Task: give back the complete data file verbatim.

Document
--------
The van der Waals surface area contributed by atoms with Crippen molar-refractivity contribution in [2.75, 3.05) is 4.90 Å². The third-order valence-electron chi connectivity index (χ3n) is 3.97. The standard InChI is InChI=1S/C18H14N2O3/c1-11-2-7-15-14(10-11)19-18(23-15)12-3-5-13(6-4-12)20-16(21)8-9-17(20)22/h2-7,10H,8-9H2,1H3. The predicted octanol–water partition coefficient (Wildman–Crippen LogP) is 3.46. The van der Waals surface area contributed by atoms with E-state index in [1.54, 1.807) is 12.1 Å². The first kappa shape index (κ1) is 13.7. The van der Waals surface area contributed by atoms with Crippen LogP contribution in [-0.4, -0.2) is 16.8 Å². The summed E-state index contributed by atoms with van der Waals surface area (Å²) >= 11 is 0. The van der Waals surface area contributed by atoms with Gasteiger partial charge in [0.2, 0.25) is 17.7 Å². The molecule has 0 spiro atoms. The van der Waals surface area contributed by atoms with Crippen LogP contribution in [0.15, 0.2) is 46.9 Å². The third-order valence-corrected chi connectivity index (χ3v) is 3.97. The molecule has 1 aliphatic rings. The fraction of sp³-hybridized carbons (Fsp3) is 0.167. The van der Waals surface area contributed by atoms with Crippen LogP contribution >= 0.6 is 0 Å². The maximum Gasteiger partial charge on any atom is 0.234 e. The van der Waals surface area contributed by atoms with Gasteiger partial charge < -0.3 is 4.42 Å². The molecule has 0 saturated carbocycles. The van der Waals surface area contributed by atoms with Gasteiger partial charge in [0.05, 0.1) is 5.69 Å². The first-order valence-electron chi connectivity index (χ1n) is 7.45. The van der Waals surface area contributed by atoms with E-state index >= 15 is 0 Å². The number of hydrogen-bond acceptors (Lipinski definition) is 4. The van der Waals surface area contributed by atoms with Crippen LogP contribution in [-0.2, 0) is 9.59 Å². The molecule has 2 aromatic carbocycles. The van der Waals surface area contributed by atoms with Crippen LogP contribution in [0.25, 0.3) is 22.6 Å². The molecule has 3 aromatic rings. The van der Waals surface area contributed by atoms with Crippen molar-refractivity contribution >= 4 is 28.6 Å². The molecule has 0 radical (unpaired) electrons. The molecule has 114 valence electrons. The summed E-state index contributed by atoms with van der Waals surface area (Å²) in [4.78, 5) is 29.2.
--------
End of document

The van der Waals surface area contributed by atoms with Crippen molar-refractivity contribution in [2.75, 3.05) is 4.90 Å². The third-order valence-electron chi connectivity index (χ3n) is 3.97. The standard InChI is InChI=1S/C18H14N2O3/c1-11-2-7-15-14(10-11)19-18(23-15)12-3-5-13(6-4-12)20-16(21)8-9-17(20)22/h2-7,10H,8-9H2,1H3. The predicted octanol–water partition coefficient (Wildman–Crippen LogP) is 3.46. The van der Waals surface area contributed by atoms with E-state index in [1.54, 1.807) is 12.1 Å². The first kappa shape index (κ1) is 13.7. The van der Waals surface area contributed by atoms with Crippen LogP contribution in [-0.4, -0.2) is 16.8 Å². The summed E-state index contributed by atoms with van der Waals surface area (Å²) >= 11 is 0. The van der Waals surface area contributed by atoms with Gasteiger partial charge in [0.2, 0.25) is 17.7 Å². The molecule has 0 spiro atoms. The van der Waals surface area contributed by atoms with Crippen LogP contribution in [0.15, 0.2) is 46.9 Å². The third-order valence-corrected chi connectivity index (χ3v) is 3.97. The molecule has 1 aliphatic rings. The fraction of sp³-hybridized carbons (Fsp3) is 0.167. The van der Waals surface area contributed by atoms with Crippen LogP contribution >= 0.6 is 0 Å². The maximum Gasteiger partial charge on any atom is 0.234 e. The van der Waals surface area contributed by atoms with Gasteiger partial charge < -0.3 is 4.42 Å². The molecule has 0 saturated carbocycles. The van der Waals surface area contributed by atoms with Gasteiger partial charge in [0.05, 0.1) is 5.69 Å². The first-order valence-electron chi connectivity index (χ1n) is 7.45. The van der Waals surface area contributed by atoms with E-state index >= 15 is 0 Å². The number of hydrogen-bond acceptors (Lipinski definition) is 4. The van der Waals surface area contributed by atoms with Crippen LogP contribution in [-0.2, 0) is 9.59 Å². The molecule has 2 aromatic carbocycles. The van der Waals surface area contributed by atoms with Crippen LogP contribution in [0.25, 0.3) is 22.6 Å². The molecule has 3 aromatic rings. The van der Waals surface area contributed by atoms with Crippen molar-refractivity contribution >= 4 is 28.6 Å². The molecule has 0 radical (unpaired) electrons. The molecule has 114 valence electrons. The summed E-state index contributed by atoms with van der Waals surface area (Å²) in [4.78, 5) is 29.2.